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Thread: float frames for alt prints?

  1. #11

    Re: float frames for alt prints?

    Quote Originally Posted by Drew Wiley View Post
    In principle
    Ha, 'round here that's almost guaranteed to provoke a "here, hold my beer"...much obliged, though. FWIW, UT's printmaking program consistently ranks in the top two in the country, so I might take a stroll across the quad to see what kind of handholding's available before going too far down this path.

  2. #12
    Les
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    Re: float frames for alt prints?

    Ahemmm, do let us know what actually works (today). My ideas are close to 35yrs of age and based on state-of-the-art materials and utilized by a pro-eccentric framer....pretty much reflecting what others said.
    Les

    On occasion I noticed there is real life outside the GG/viewfinder.

  3. #13
    Drew Wiley
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    Re: float frames for alt prints?

    Creation Bear - Not hot enough here this time of year for beer; but I have my own compete framing facility, and have equipped and advised museum shops handling some of the best photo collections in the country, even been offered to join one of them, so ... "in principle", you can hold your own beer, thank you.

    But yes, a stroll to a competent shop would be well worth your time. Understanding current sealant options is somewhat trickier because so much has changed in just the past few years as certain ingredients have gotten harder to get. True alcohol-based shellac was the traditional choice (not to be confused with lacquer or varnish or polyurethane etc). So once again, "in principle" avoid anything needing a significant outgassing time; and in terms of a "plastic" barrier, that should be inert too - polyester or mylar or polyethylene (never vinyl or PVC). .... Best, use inert backings themselves instead of any kind of plywood or masonite etc.

    And yes, I realize that the mention of alcohol in shellac might tempt one to think it is similar to hooch; but it isn't. Ironically, more shellac goes into those chewy centers of See's Candy than anything else. Yep - we've all eaten bug skins; so maybe that will give you cause to drown your sorrows in a Hamm's or Coors or alas, Keystone or some other abominable Frat student beer.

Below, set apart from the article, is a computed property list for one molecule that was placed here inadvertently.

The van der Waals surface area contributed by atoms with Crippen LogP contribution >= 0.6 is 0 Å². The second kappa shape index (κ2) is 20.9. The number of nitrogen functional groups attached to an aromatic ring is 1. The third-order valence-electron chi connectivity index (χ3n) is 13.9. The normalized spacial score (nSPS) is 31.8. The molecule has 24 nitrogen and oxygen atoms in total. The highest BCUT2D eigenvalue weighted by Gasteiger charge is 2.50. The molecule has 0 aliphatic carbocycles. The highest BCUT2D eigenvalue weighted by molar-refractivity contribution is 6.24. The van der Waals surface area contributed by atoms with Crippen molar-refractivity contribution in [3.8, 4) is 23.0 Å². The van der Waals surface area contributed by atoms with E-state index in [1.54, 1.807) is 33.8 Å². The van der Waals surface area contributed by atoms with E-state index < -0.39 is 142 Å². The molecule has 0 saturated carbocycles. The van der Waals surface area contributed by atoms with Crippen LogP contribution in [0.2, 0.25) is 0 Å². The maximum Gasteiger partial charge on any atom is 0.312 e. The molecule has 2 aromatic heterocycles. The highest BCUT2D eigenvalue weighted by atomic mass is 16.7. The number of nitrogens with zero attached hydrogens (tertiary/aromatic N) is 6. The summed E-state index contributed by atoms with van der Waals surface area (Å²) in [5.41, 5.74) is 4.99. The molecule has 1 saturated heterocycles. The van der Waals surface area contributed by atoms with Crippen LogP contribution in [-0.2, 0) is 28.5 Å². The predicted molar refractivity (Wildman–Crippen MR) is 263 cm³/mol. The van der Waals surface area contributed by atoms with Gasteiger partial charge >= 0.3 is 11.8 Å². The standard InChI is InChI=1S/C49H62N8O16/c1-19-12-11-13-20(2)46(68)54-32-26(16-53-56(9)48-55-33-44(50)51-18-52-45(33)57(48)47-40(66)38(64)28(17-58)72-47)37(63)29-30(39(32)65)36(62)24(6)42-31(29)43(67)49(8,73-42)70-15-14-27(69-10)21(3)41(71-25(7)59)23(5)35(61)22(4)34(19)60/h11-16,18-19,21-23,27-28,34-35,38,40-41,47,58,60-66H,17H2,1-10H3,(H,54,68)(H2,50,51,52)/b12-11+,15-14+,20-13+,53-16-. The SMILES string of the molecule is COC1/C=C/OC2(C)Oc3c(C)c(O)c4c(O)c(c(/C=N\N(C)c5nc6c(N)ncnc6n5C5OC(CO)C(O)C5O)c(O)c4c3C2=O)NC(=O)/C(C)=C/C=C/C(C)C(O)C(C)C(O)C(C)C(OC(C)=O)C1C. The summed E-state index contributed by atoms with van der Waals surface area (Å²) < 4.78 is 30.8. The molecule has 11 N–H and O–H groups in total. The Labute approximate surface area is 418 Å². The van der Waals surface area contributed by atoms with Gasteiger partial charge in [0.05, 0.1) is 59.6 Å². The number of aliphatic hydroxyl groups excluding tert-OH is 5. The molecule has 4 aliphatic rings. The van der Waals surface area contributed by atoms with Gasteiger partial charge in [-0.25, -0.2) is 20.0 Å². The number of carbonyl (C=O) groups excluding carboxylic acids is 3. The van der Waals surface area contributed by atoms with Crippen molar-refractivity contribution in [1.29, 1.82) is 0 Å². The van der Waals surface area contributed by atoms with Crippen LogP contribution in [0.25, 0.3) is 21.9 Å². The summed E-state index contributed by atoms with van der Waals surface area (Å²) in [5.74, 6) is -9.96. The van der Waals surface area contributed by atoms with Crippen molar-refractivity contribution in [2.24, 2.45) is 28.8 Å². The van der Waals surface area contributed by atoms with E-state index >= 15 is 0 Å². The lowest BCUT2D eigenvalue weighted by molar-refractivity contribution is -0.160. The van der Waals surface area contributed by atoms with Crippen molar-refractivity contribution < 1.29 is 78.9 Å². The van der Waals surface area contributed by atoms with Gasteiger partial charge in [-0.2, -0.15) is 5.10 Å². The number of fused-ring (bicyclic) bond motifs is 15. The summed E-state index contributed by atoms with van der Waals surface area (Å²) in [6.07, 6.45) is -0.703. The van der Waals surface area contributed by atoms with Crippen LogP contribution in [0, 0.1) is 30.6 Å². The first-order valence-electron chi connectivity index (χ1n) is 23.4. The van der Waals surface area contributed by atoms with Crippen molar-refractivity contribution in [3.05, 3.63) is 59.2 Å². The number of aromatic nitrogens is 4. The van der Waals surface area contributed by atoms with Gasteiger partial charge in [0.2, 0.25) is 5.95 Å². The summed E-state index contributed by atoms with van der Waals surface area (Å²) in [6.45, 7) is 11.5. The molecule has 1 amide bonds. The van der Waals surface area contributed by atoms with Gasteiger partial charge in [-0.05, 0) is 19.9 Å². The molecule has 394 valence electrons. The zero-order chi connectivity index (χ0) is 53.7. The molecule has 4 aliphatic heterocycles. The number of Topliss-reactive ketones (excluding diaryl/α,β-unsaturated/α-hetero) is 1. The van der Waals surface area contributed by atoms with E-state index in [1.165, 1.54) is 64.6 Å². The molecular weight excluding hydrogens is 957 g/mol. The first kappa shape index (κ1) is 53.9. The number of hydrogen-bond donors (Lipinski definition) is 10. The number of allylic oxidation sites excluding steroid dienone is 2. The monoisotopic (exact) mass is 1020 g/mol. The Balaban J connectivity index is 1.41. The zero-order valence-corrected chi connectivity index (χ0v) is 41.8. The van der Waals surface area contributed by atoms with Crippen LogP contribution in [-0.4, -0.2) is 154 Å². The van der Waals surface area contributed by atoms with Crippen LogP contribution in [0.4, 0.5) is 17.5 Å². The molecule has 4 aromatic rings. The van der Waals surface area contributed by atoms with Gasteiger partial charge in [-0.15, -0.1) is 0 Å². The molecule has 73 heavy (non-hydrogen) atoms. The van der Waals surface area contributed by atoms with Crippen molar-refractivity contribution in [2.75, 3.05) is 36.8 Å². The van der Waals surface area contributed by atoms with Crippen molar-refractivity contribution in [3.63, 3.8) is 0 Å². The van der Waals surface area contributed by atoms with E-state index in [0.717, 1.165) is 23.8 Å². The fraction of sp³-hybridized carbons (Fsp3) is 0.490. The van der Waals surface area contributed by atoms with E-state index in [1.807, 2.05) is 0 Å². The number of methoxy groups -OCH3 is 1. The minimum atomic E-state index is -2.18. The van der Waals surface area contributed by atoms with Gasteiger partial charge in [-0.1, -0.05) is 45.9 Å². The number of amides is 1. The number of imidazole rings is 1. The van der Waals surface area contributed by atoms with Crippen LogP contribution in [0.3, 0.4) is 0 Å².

4. #14

    Re: float frames for alt prints?

    Ha, Drew, no worries--in the words of a famous Arkansan turned Californian, it ain't braggin' if you can do it, and I've no doubt you've got the proverbial T-shirt. At any rate, I'm having Kevin Leahy down there in Felton make my next pair of boots--I'll let you know how that goes if you're like me and need to squeeze out a few last miles before you fetch up on the porch.

  5. #15
    Drew Wiley
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    Re: float frames for alt prints?

    Felton? Been a long time since I lived in that area - over 50 yrs ago. Didn't know there were any bootmakers there - are you sure it ain't a bootlegger? My last pair of boots was made by Esatto in Vancouver WA, and I hope they'll last the rest of my life, hiking-wise. My previous pair of custom boots lasted 8 re-soleings and nearly 30 yrs; gosh knows how many thousands of miles of backpacking. Moving too old and slow now to wrack up those kind of distances; but as long as I can put one foot in front of the other, and still keep a step or two ahead of the mountain mosquitoes, guess I'm still in business.